Renal disease microalbuminuria proteinuria and nephropathy Reduced development of coronary collateral vessels

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Recent data shown that the prevalence of DM or impaired glucose tolerance (IGT) may be as high as 70% in patients who have AMI [19]. In 181 consecutive nondiabetics who had AMI, more than two thirds of patients were diagnosed with DM or IGT by oral glucose tolerance testing. Previously undiagnosed DM accounted for one half of all patients who had AMI and an abnormal glucose metabolism. Only one third of subjects met criteria for DM based on fasting blood glucose criteria. Although a random blood glucose at the time of admission for AMI may not be reliable in making the diagnosis of DM, concern that the diagnosis of IGT or DM is erroneous in the acute setting because of "stress hyperglycemia" may be unwarranted; the results of glucose tolerance testing that was performed at the time of AMI were similar to those performed 3 months later. Two recent studies in patients who presented for coronary angiography similarly showed that previously undiagnosed DM or IGT was present in up to two thirds of patients who had angiographi-cally-proven coronary artery disease [20-21].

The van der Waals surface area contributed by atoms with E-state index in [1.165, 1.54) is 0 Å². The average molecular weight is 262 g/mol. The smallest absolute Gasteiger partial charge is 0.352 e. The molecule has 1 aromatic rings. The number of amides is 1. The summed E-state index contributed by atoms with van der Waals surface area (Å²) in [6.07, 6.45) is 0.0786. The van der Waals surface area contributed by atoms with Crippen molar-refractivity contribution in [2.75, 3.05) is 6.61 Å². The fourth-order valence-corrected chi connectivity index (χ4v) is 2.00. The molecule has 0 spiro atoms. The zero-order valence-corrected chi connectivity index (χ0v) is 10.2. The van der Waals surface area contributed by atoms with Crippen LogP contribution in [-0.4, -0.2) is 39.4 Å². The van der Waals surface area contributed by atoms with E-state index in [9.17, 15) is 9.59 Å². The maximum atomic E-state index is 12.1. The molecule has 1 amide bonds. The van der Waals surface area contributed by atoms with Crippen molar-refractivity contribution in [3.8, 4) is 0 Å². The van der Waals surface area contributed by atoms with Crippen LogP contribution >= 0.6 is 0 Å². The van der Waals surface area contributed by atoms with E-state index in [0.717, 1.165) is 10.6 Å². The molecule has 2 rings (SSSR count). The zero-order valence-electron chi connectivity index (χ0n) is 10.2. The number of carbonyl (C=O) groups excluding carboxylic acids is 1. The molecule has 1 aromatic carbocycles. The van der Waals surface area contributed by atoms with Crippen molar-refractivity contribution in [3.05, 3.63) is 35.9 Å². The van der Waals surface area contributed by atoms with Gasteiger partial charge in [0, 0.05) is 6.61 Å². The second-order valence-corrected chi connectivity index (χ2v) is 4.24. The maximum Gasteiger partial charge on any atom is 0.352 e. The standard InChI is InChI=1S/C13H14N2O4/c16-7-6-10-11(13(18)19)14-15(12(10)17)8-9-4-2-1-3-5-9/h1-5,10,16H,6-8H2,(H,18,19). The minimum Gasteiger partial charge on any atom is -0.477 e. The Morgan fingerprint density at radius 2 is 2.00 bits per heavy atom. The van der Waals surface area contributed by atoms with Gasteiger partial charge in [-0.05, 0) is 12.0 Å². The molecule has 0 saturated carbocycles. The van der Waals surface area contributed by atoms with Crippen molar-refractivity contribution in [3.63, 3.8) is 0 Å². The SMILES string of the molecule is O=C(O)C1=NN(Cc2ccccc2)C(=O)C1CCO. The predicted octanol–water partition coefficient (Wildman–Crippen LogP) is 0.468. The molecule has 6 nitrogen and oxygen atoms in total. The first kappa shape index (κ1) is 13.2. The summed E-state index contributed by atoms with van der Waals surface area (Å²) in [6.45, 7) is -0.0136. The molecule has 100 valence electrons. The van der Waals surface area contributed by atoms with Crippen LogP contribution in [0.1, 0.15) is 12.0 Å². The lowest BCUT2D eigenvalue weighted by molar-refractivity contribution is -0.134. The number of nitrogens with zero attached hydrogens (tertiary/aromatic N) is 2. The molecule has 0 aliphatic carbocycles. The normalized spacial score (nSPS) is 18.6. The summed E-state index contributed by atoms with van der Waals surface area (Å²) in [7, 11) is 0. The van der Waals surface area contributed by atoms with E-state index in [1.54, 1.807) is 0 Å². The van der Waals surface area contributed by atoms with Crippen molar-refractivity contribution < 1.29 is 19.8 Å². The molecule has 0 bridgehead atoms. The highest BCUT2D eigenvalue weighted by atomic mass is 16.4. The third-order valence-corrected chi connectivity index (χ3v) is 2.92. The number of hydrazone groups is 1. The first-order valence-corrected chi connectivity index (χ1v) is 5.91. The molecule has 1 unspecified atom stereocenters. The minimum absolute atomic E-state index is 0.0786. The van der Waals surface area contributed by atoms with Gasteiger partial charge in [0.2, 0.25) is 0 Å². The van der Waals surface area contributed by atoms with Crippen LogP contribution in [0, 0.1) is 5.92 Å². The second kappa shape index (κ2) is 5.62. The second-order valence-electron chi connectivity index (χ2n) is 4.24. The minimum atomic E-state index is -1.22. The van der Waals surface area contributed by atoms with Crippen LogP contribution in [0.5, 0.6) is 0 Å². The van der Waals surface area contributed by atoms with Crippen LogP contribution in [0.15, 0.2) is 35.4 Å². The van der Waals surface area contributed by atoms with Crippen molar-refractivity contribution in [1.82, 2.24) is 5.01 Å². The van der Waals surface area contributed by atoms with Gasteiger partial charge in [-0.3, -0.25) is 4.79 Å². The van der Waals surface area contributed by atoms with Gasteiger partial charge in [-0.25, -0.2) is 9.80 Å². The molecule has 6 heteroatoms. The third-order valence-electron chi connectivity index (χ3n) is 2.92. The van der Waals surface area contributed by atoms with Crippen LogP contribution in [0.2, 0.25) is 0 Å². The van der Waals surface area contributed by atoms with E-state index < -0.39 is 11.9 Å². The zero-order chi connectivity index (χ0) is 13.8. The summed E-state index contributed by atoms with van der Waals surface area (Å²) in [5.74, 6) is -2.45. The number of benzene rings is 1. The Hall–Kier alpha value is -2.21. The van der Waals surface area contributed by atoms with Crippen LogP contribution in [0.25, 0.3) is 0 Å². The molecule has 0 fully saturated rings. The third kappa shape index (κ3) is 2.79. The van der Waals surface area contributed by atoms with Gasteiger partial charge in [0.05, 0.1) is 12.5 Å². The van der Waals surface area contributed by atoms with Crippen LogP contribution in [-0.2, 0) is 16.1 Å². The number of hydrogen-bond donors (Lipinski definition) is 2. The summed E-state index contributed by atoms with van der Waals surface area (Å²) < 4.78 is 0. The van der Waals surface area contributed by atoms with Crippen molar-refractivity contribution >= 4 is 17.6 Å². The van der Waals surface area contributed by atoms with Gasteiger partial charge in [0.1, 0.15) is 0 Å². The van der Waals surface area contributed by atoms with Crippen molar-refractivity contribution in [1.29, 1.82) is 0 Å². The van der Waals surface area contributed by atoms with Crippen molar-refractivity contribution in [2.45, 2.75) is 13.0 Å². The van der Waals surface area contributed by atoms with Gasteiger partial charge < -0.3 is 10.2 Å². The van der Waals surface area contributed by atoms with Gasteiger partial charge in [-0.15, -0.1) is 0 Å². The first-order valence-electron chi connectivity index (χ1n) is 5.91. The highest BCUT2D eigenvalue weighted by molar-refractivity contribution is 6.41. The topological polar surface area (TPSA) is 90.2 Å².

Acute hyperglycemia is associated with a myriad of adverse metabolic and CV effects that may contribute to a poor outcome in AMI (Box 2). Exaggerated metabolic responses to ischemia may play a crucial role in myocardial oxygen use in AMI. Hyperglycemia is a reflection of relative insulinopenia, which is associated with increased lipolysis and free fatty acid (FFA) generation, diminished myocardial glucose uptake, and a decrease in glycolytic substrate for myocardial energy needs in AMI [22-24]. Although glucose metabolism is a major myocardial energy source, oxidation of FFAs is the primary source of energy in the resting aerobic state. During myocardial ischemia, FFA oxidation rates decrease but remain an important source of energy. During reperfusion, fatty acid oxidation again dominates as a source of energy.

Myocardial ischemia results in an increased rate of glycogen breakdown and glucose uptake by way of translocation of glucose transport receptors (GLUT-4) to the sarcolemma [25,26]. This adaptive mechanism is important because

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